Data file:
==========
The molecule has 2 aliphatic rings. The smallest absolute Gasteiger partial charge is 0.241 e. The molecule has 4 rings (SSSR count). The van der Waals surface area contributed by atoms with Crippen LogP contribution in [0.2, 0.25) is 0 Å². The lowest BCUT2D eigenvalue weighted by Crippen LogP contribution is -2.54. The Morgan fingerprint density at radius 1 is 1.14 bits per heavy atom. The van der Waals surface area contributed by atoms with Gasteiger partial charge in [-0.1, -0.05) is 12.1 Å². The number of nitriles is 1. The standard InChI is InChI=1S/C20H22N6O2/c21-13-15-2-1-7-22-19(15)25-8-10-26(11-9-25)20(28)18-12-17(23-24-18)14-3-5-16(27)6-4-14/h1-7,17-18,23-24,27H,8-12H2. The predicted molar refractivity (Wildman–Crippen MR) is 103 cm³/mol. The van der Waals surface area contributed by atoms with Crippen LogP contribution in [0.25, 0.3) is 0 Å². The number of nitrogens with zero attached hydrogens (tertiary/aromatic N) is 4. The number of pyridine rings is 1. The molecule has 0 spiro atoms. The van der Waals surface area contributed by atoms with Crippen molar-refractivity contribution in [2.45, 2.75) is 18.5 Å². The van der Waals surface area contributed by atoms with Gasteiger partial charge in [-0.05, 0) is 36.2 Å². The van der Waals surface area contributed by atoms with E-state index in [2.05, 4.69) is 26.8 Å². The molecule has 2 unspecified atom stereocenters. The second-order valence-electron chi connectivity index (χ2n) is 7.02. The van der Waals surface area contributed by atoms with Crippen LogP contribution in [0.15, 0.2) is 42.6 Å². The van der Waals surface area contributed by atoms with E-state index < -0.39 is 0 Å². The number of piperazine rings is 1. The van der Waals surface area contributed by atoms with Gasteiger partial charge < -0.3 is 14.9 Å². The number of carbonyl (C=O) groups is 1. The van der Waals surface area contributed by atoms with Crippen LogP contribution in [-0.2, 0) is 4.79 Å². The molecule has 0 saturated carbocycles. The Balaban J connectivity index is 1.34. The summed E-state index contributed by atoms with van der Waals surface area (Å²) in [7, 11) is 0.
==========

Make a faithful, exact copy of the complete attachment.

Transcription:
The molecule has 2 aliphatic rings. The smallest absolute Gasteiger partial charge is 0.241 e. The molecule has 4 rings (SSSR count). The van der Waals surface area contributed by atoms with Crippen LogP contribution in [0.2, 0.25) is 0 Å². The lowest BCUT2D eigenvalue weighted by Crippen LogP contribution is -2.54. The Morgan fingerprint density at radius 1 is 1.14 bits per heavy atom. The van der Waals surface area contributed by atoms with Gasteiger partial charge in [-0.1, -0.05) is 12.1 Å². The number of nitriles is 1. The standard InChI is InChI=1S/C20H22N6O2/c21-13-15-2-1-7-22-19(15)25-8-10-26(11-9-25)20(28)18-12-17(23-24-18)14-3-5-16(27)6-4-14/h1-7,17-18,23-24,27H,8-12H2. The predicted molar refractivity (Wildman–Crippen MR) is 103 cm³/mol. The van der Waals surface area contributed by atoms with Crippen LogP contribution in [0.25, 0.3) is 0 Å². The number of nitrogens with zero attached hydrogens (tertiary/aromatic N) is 4. The number of pyridine rings is 1. The molecule has 0 spiro atoms. The van der Waals surface area contributed by atoms with Crippen molar-refractivity contribution in [2.45, 2.75) is 18.5 Å². The van der Waals surface area contributed by atoms with Gasteiger partial charge in [-0.05, 0) is 36.2 Å². The van der Waals surface area contributed by atoms with E-state index in [2.05, 4.69) is 26.8 Å². The molecule has 2 unspecified atom stereocenters. The second-order valence-electron chi connectivity index (χ2n) is 7.02. The van der Waals surface area contributed by atoms with Crippen LogP contribution in [0.15, 0.2) is 42.6 Å². The van der Waals surface area contributed by atoms with E-state index < -0.39 is 0 Å². The number of piperazine rings is 1. The van der Waals surface area contributed by atoms with Gasteiger partial charge < -0.3 is 14.9 Å². The number of carbonyl (C=O) groups is 1. The van der Waals surface area contributed by atoms with Crippen LogP contribution in [-0.2, 0) is 4.79 Å². The molecule has 0 saturated carbocycles. The Balaban J connectivity index is 1.34. The summed E-state index contributed by atoms with van der Waals surface area (Å²) in [7, 11) is 0.